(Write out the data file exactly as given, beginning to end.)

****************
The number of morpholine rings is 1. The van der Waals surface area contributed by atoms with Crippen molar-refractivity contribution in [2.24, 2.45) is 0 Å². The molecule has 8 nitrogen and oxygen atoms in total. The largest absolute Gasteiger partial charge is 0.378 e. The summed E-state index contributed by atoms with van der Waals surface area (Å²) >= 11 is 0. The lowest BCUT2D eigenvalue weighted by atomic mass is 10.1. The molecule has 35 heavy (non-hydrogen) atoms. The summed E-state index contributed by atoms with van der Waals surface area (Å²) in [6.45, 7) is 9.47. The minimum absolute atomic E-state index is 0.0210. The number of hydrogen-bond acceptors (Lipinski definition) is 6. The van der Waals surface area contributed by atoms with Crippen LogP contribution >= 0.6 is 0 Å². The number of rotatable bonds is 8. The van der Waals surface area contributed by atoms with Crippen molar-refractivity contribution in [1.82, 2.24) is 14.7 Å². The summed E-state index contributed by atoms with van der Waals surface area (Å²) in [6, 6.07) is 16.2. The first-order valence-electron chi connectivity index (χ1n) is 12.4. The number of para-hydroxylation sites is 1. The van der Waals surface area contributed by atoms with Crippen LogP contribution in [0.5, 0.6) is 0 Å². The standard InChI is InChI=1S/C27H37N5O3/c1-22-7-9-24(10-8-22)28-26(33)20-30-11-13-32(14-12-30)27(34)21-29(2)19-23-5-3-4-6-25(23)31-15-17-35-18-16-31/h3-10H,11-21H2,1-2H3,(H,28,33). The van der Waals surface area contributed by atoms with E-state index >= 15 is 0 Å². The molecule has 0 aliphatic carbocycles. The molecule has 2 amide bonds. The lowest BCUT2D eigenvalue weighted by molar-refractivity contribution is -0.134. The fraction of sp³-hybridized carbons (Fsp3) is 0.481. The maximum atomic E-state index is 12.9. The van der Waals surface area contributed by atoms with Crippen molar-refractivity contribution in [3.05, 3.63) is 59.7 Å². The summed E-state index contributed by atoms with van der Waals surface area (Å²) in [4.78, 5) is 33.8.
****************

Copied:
The number of morpholine rings is 1. The van der Waals surface area contributed by atoms with Crippen molar-refractivity contribution in [2.24, 2.45) is 0 Å². The molecule has 8 nitrogen and oxygen atoms in total. The largest absolute Gasteiger partial charge is 0.378 e. The summed E-state index contributed by atoms with van der Waals surface area (Å²) >= 11 is 0. The lowest BCUT2D eigenvalue weighted by atomic mass is 10.1. The molecule has 35 heavy (non-hydrogen) atoms. The summed E-state index contributed by atoms with van der Waals surface area (Å²) in [6.45, 7) is 9.47. The minimum absolute atomic E-state index is 0.0210. The number of hydrogen-bond acceptors (Lipinski definition) is 6. The van der Waals surface area contributed by atoms with Crippen LogP contribution >= 0.6 is 0 Å². The number of rotatable bonds is 8. The van der Waals surface area contributed by atoms with Crippen molar-refractivity contribution in [1.82, 2.24) is 14.7 Å². The summed E-state index contributed by atoms with van der Waals surface area (Å²) in [6, 6.07) is 16.2. The first-order valence-electron chi connectivity index (χ1n) is 12.4. The number of para-hydroxylation sites is 1. The van der Waals surface area contributed by atoms with Crippen LogP contribution in [0.5, 0.6) is 0 Å². The standard InChI is InChI=1S/C27H37N5O3/c1-22-7-9-24(10-8-22)28-26(33)20-30-11-13-32(14-12-30)27(34)21-29(2)19-23-5-3-4-6-25(23)31-15-17-35-18-16-31/h3-10H,11-21H2,1-2H3,(H,28,33). The van der Waals surface area contributed by atoms with E-state index >= 15 is 0 Å². The molecule has 0 aliphatic carbocycles. The molecule has 2 amide bonds. The lowest BCUT2D eigenvalue weighted by molar-refractivity contribution is -0.134. The fraction of sp³-hybridized carbons (Fsp3) is 0.481. The maximum atomic E-state index is 12.9. The van der Waals surface area contributed by atoms with Crippen molar-refractivity contribution in [3.05, 3.63) is 59.7 Å². The summed E-state index contributed by atoms with van der Waals surface area (Å²) in [4.78, 5) is 33.8.